March 08, 2005 | Graham

Urban environment shapes urban violence

One thread binds the riots in Redfern’s “The Block”, Palm Island and Macquarie Meadows. It’s not race, it’s public housing. In all the talk of tougher laws and social intervention, hardly anyone is dealing with the root cause.
If you bang a whole lot of financially deprived people together in an environment where no-one owns anything and where there is no cultural diversity sooner or later you will have riots.
It’s not as though urban gang violence is new. Sydney and Melbourne’s slums had their various pushes – read The Sentimental Bloke. Dad remembers gangs fighting around Woollongabba in Brisbane in the ’20s.
When it comes to welfare we have most of it right, apart from public housing which comes with a model straight from the era of soup kitchens and work gangs.
Still, there is some light. According to this article Frank Sartor intends to replace The Block with a mixed development with limited aboriginal housing. He should take his skills to Macquarie Fields as well.
That is not to say that demolition of all public housing estates is an option, or even specifically desireable, but they need to be remodelled and transformed.
In one way or another land tenure needs to be significantly changed (harder in Palm Island, which is a deed in grant, than the rest). In the other two it can be changed by selling some proportion of the houses to their existing occupants – you might be surprised how many takers there would be if the terms and conditions were right.
Other houses would need to be demolished and areas redeveloped or sold to outsiders. Of course the long-term solution is to ensure that there are no more housing estates. Housing should be provided to welfare recipients the same way food, electricity, transport and clothing is – via fornightly amounts deposited in their bank accounts so that they can make the decision how much to spend, and on what, rather than some sleek bureaucrat.
Rental subsidies actually provide more housing for more of the needy more efficiently and flexibly than housing estates, or even small public housing clusters. Most importantly they integrate people into communities where there is hope and where riots are much less frequent. Will the Queensland and New South Wales governments do the obvious?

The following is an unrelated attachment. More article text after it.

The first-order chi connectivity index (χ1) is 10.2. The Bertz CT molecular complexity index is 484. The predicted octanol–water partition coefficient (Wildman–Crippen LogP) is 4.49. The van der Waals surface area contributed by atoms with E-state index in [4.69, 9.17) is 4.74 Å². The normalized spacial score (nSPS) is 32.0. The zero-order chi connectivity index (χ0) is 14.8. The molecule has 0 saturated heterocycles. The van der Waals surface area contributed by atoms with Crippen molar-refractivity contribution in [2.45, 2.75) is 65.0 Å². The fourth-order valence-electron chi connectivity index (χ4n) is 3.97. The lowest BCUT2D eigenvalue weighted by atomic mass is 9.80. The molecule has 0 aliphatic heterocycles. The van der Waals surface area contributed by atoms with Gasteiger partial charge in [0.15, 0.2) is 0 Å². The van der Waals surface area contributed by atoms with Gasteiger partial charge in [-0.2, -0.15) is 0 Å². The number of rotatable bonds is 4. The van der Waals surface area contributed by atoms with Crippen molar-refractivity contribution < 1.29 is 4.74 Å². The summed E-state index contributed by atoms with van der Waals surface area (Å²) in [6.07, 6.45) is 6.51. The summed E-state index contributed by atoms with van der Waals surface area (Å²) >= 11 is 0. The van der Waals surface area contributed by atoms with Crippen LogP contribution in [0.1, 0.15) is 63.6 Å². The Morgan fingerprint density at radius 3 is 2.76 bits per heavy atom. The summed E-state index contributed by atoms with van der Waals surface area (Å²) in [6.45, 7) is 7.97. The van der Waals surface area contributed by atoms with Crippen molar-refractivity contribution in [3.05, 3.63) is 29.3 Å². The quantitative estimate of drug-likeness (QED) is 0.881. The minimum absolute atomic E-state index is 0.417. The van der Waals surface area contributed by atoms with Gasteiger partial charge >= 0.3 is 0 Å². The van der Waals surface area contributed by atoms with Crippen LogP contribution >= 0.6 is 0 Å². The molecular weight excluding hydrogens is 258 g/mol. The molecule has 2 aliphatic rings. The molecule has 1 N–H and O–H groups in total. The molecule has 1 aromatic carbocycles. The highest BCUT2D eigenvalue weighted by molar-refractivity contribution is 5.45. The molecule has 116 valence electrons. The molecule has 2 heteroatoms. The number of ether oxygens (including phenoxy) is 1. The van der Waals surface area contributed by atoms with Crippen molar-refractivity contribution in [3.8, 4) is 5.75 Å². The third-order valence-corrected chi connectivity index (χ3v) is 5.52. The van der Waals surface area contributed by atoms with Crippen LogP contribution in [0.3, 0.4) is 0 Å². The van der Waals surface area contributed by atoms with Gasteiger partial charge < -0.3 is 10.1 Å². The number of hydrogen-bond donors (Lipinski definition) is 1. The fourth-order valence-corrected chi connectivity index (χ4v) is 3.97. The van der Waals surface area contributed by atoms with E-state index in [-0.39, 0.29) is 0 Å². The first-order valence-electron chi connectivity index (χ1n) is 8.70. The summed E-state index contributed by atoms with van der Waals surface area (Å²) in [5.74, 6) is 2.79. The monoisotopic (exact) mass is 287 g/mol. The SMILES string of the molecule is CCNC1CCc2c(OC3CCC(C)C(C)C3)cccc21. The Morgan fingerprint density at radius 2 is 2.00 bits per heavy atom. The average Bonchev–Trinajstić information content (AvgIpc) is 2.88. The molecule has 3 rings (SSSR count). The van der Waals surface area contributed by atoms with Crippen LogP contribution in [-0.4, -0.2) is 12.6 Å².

Posted by Graham at 4:38 pm | Comments (3) |
Filed under: Australian Politics


  1. Soup kitchens and work gangs pre-dated public housing which was itself an innovation designed to ensure that another Depression didn’t plunge working people back onto the streets. To blame public housing for the Palm Island riot glosses over the history of the local aboriginal people’s plight and forgets the Doomadgee question. It is far more likely that there would have been more social instbility and deprivation in this nation if public housing had not been provided these last few decades. Another “common thread” in these incidents is the police. How can they be ignored in preference to some bricks and mortar in this analysis?

    Comment by Harry Spratt — March 9, 2005 @ 8:13 pm

  2. Either the government provides rent assistance like Graham suggests, or alternatively we keep public housing but don’t concentrate it in one suburb, instead have it spread out. Rather than 30% of a suburb, make it 5% over more suburbs.
    If your friends, family and neighbours all suffer the same disadvantages, then you are not likely to break out of the poverty trap. This is particularly true for drug addicts, they lose their old friends and start hanging out (the only appropriate word) with other drug addicts, there by losing all support networks for getting back on their feet.
    Besides all of this, what I don’t understand is why the police where facing off with the rioters in the first place. The cops aren’t protecting a building where the WTO is meeting, they don’t need to be in the street at all. If they make their arrests with riot police and then leave, it would be all hunky dory.

    Comment by Benno — March 9, 2005 @ 9:10 pm

  3. Harry, I think the question with respect to the police is why it is that they frequently behave badly everywhere (although I am not sure that they behaved badly in each of these three specific examples) but reactions like this don’t occur everywhere.

    Comment by Graham Young — March 10, 2005 @ 1:29 pm

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